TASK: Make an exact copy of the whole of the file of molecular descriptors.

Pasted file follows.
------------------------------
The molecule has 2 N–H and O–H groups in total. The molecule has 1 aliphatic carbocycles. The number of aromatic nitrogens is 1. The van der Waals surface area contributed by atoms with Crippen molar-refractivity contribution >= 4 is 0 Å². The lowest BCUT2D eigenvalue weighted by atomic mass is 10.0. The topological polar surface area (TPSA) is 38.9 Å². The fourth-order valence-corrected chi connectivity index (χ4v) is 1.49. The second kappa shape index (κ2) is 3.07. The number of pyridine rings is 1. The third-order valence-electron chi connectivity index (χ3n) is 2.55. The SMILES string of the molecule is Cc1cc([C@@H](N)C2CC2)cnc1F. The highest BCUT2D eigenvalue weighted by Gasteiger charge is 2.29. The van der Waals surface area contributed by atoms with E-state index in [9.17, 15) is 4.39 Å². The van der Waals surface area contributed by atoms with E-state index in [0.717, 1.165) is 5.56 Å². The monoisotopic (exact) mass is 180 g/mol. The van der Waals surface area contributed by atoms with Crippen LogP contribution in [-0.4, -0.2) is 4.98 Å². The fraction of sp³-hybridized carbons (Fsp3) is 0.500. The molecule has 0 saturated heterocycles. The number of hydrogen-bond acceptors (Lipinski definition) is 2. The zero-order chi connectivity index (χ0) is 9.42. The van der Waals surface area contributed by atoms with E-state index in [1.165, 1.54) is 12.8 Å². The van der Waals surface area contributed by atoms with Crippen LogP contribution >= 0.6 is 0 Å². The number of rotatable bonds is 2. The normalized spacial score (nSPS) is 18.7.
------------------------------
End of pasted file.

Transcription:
The molecule has 2 N–H and O–H groups in total. The molecule has 1 aliphatic carbocycles. The number of aromatic nitrogens is 1. The van der Waals surface area contributed by atoms with Crippen molar-refractivity contribution >= 4 is 0 Å². The lowest BCUT2D eigenvalue weighted by atomic mass is 10.0. The topological polar surface area (TPSA) is 38.9 Å². The fourth-order valence-corrected chi connectivity index (χ4v) is 1.49. The second kappa shape index (κ2) is 3.07. The number of pyridine rings is 1. The third-order valence-electron chi connectivity index (χ3n) is 2.55. The SMILES string of the molecule is Cc1cc([C@@H](N)C2CC2)cnc1F. The highest BCUT2D eigenvalue weighted by Gasteiger charge is 2.29. The van der Waals surface area contributed by atoms with E-state index in [9.17, 15) is 4.39 Å². The van der Waals surface area contributed by atoms with E-state index in [0.717, 1.165) is 5.56 Å². The monoisotopic (exact) mass is 180 g/mol. The van der Waals surface area contributed by atoms with Crippen LogP contribution in [-0.4, -0.2) is 4.98 Å². The fraction of sp³-hybridized carbons (Fsp3) is 0.500. The molecule has 0 saturated heterocycles. The number of hydrogen-bond acceptors (Lipinski definition) is 2. The zero-order chi connectivity index (χ0) is 9.42. The van der Waals surface area contributed by atoms with E-state index in [1.165, 1.54) is 12.8 Å². The van der Waals surface area contributed by atoms with Crippen LogP contribution >= 0.6 is 0 Å². The number of rotatable bonds is 2. The normalized spacial score (nSPS) is 18.7.